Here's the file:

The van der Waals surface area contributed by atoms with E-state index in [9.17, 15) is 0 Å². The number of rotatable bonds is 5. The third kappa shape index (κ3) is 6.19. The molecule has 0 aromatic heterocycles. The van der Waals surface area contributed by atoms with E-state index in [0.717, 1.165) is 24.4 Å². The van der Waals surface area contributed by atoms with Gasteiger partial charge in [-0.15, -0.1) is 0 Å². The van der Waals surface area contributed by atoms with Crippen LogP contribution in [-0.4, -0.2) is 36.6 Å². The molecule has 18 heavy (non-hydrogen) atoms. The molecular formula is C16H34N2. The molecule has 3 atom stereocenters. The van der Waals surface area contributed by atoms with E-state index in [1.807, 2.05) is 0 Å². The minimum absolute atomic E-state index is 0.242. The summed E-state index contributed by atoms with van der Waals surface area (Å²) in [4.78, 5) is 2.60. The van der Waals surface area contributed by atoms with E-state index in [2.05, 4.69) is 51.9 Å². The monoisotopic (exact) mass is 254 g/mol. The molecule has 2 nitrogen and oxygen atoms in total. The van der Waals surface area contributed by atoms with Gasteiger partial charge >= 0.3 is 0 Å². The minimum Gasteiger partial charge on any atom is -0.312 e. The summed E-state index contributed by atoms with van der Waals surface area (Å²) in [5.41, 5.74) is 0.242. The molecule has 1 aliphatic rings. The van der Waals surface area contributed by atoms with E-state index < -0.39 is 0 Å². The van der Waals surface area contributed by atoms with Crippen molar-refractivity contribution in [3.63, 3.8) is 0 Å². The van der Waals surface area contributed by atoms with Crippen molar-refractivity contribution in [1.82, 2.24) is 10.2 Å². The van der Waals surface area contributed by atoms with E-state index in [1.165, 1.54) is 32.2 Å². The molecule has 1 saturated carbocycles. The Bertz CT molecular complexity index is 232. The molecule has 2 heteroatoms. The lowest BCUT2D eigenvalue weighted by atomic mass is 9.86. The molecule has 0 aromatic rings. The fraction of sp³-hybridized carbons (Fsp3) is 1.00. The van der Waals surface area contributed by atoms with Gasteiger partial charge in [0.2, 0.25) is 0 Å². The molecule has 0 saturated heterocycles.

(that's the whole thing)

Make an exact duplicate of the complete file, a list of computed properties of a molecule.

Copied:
The van der Waals surface area contributed by atoms with E-state index in [9.17, 15) is 0 Å². The number of rotatable bonds is 5. The third kappa shape index (κ3) is 6.19. The molecule has 0 aromatic heterocycles. The van der Waals surface area contributed by atoms with E-state index in [0.717, 1.165) is 24.4 Å². The van der Waals surface area contributed by atoms with Gasteiger partial charge in [-0.15, -0.1) is 0 Å². The van der Waals surface area contributed by atoms with Crippen LogP contribution in [-0.4, -0.2) is 36.6 Å². The molecule has 18 heavy (non-hydrogen) atoms. The molecular formula is C16H34N2. The molecule has 3 atom stereocenters. The van der Waals surface area contributed by atoms with E-state index in [1.807, 2.05) is 0 Å². The minimum absolute atomic E-state index is 0.242. The summed E-state index contributed by atoms with van der Waals surface area (Å²) in [4.78, 5) is 2.60. The van der Waals surface area contributed by atoms with E-state index in [2.05, 4.69) is 51.9 Å². The monoisotopic (exact) mass is 254 g/mol. The molecule has 2 nitrogen and oxygen atoms in total. The van der Waals surface area contributed by atoms with Gasteiger partial charge >= 0.3 is 0 Å². The minimum Gasteiger partial charge on any atom is -0.312 e. The summed E-state index contributed by atoms with van der Waals surface area (Å²) in [5.41, 5.74) is 0.242. The molecule has 1 aliphatic rings. The van der Waals surface area contributed by atoms with E-state index < -0.39 is 0 Å². The van der Waals surface area contributed by atoms with Crippen molar-refractivity contribution in [3.63, 3.8) is 0 Å². The van der Waals surface area contributed by atoms with Crippen molar-refractivity contribution in [1.82, 2.24) is 10.2 Å². The van der Waals surface area contributed by atoms with E-state index in [1.165, 1.54) is 32.2 Å². The molecule has 1 saturated carbocycles. The Bertz CT molecular complexity index is 232. The molecule has 2 heteroatoms. The lowest BCUT2D eigenvalue weighted by atomic mass is 9.86. The molecule has 0 aromatic rings. The fraction of sp³-hybridized carbons (Fsp3) is 1.00. The van der Waals surface area contributed by atoms with Gasteiger partial charge in [0.2, 0.25) is 0 Å². The molecule has 0 saturated heterocycles.